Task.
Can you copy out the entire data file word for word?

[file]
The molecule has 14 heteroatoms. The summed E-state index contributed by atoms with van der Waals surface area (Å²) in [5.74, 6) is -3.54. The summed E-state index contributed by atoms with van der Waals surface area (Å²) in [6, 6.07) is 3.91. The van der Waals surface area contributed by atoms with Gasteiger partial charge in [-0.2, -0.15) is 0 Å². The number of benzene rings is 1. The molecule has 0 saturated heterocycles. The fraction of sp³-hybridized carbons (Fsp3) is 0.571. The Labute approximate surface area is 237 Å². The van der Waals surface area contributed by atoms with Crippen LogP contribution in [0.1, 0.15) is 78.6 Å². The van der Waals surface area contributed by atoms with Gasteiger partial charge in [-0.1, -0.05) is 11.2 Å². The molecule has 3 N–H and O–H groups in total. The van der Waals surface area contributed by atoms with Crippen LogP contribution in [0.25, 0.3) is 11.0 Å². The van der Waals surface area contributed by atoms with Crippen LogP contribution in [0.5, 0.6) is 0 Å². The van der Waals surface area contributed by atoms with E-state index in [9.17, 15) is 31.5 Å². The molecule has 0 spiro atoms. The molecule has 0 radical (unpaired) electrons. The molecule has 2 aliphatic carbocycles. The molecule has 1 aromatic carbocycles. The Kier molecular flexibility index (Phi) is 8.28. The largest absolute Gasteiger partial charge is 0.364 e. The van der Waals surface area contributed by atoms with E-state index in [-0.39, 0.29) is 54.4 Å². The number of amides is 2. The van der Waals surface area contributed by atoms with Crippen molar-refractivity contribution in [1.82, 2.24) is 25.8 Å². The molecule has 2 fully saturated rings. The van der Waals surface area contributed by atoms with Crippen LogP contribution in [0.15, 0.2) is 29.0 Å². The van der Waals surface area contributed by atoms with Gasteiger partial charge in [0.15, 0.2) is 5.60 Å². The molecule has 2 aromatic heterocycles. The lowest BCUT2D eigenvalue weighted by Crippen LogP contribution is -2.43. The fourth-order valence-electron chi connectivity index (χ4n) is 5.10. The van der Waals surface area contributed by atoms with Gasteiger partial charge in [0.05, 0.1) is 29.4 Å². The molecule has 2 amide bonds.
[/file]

The molecule has 14 heteroatoms. The summed E-state index contributed by atoms with van der Waals surface area (Å²) in [5.74, 6) is -3.54. The summed E-state index contributed by atoms with van der Waals surface area (Å²) in [6, 6.07) is 3.91. The van der Waals surface area contributed by atoms with Gasteiger partial charge in [-0.2, -0.15) is 0 Å². The number of benzene rings is 1. The molecule has 0 saturated heterocycles. The fraction of sp³-hybridized carbons (Fsp3) is 0.571. The Labute approximate surface area is 237 Å². The van der Waals surface area contributed by atoms with Crippen LogP contribution in [0.1, 0.15) is 78.6 Å². The van der Waals surface area contributed by atoms with Gasteiger partial charge in [-0.1, -0.05) is 11.2 Å². The molecule has 3 N–H and O–H groups in total. The van der Waals surface area contributed by atoms with Crippen LogP contribution in [0.25, 0.3) is 11.0 Å². The van der Waals surface area contributed by atoms with Crippen LogP contribution in [0.5, 0.6) is 0 Å². The van der Waals surface area contributed by atoms with E-state index in [9.17, 15) is 31.5 Å². The molecule has 0 spiro atoms. The molecule has 0 radical (unpaired) electrons. The molecule has 2 aliphatic carbocycles. The molecule has 1 aromatic carbocycles. The Kier molecular flexibility index (Phi) is 8.28. The largest absolute Gasteiger partial charge is 0.364 e. The van der Waals surface area contributed by atoms with E-state index in [-0.39, 0.29) is 54.4 Å². The number of amides is 2. The van der Waals surface area contributed by atoms with Crippen molar-refractivity contribution in [1.82, 2.24) is 25.8 Å². The molecule has 2 fully saturated rings. The van der Waals surface area contributed by atoms with Crippen LogP contribution in [0.15, 0.2) is 29.0 Å². The van der Waals surface area contributed by atoms with Gasteiger partial charge in [0.15, 0.2) is 5.60 Å². The molecule has 2 aromatic heterocycles. The lowest BCUT2D eigenvalue weighted by Crippen LogP contribution is -2.43. The fourth-order valence-electron chi connectivity index (χ4n) is 5.10. The van der Waals surface area contributed by atoms with Gasteiger partial charge in [0.05, 0.1) is 29.4 Å². The molecule has 2 amide bonds.